Peace for Salvador
IN El Salvador's bitter civil war, peace has been as elusive as mercury. Time after time, agreements to agree and preliminary accords between the government and the coalition of leftist rebels have unraveled, as the antagonists pressed for further gains on the battlefield.
Yet the agreement signed at the United Nations New Year's Day has the heft and feel of the real thing. Representatives of both sides say the pact truly marks the end of the war. The certainty in their comments exceeds the mere hopefulness of previous statements.
Evidence of the negotiators' seriousness this time includes their pledge to sign "final" cease-fire and peace accords on Jan. 16 in Mexico City and their agreement to submit unresolved issues to the UN secretary-general for arbitration by Jan. 14. The official cease-fire is to begin Feb. 1, but the combatants are expected to hold their fire immediately.
Credit for the breakthrough is shared. Former UN Secretary-General Javier Perez de Cuellar deserves praise for his personal interest in ending the conflict and his hands-on efforts in the waning days and hours of his tenure, which ended Dec. 31. The persistence of UN mediator Alvaro de Soto must also be acknowledged.
The United States government skillfully helped nurture Salvadoran President Alfredo Cristiani's stature as a moderate conservative who could retain the support of the nation's strong right-wing forces while winning the trust of rebel leaders. US diplomats also exerted useful pressure on Cristiani for 11th-hour concessions last week. In the same manner officials from Colombia, Mexico, Spain, and Venezuela worked with both sides to prevent breakdowns in the talks.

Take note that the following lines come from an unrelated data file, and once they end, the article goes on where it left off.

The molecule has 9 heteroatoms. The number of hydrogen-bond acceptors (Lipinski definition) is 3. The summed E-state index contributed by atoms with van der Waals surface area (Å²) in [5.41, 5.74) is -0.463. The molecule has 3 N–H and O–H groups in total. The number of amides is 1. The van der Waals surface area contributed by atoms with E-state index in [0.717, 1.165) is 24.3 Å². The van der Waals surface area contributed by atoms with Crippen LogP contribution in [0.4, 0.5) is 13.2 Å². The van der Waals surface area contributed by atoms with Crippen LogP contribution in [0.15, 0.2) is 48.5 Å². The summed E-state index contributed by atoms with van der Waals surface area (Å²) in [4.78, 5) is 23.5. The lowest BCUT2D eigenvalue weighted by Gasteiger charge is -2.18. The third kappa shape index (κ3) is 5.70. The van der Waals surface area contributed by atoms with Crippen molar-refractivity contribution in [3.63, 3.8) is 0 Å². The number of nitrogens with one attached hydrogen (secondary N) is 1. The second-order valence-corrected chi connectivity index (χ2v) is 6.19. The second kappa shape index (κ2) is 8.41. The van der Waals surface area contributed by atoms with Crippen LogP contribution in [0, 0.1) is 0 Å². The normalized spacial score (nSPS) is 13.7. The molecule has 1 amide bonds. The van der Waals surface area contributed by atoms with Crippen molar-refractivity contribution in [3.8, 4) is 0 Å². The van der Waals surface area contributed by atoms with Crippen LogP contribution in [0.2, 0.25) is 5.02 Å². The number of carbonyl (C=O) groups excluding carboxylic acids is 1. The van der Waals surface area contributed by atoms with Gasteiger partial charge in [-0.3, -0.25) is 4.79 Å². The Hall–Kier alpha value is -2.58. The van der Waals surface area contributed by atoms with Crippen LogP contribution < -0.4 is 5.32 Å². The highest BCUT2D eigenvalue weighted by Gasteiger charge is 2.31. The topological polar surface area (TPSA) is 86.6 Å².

But of course the greatest credit goes to the Salvadoran leaders who, in negotiating the agreement, surmounted the hatreds and distrust that are the legacy of a 12-year war that has taken the lives of 75,000 people.
Healing the chasmic rifts left by the war and by centuries of social and economic injustice won't be easy. Still to be worked out are concrete measures to demobilize the guerrilla forces, reduce the Army, demilitarize the police, reintegrate the rebels into the nation's political and civic institutions, and redistribute land. A long agenda of deep social and economic issues remains to be addressed.
But if the same will and cooperation that produced the peace agreement are brought to bear on these problems, there is reason to believe that El Salvador's darkest days are past.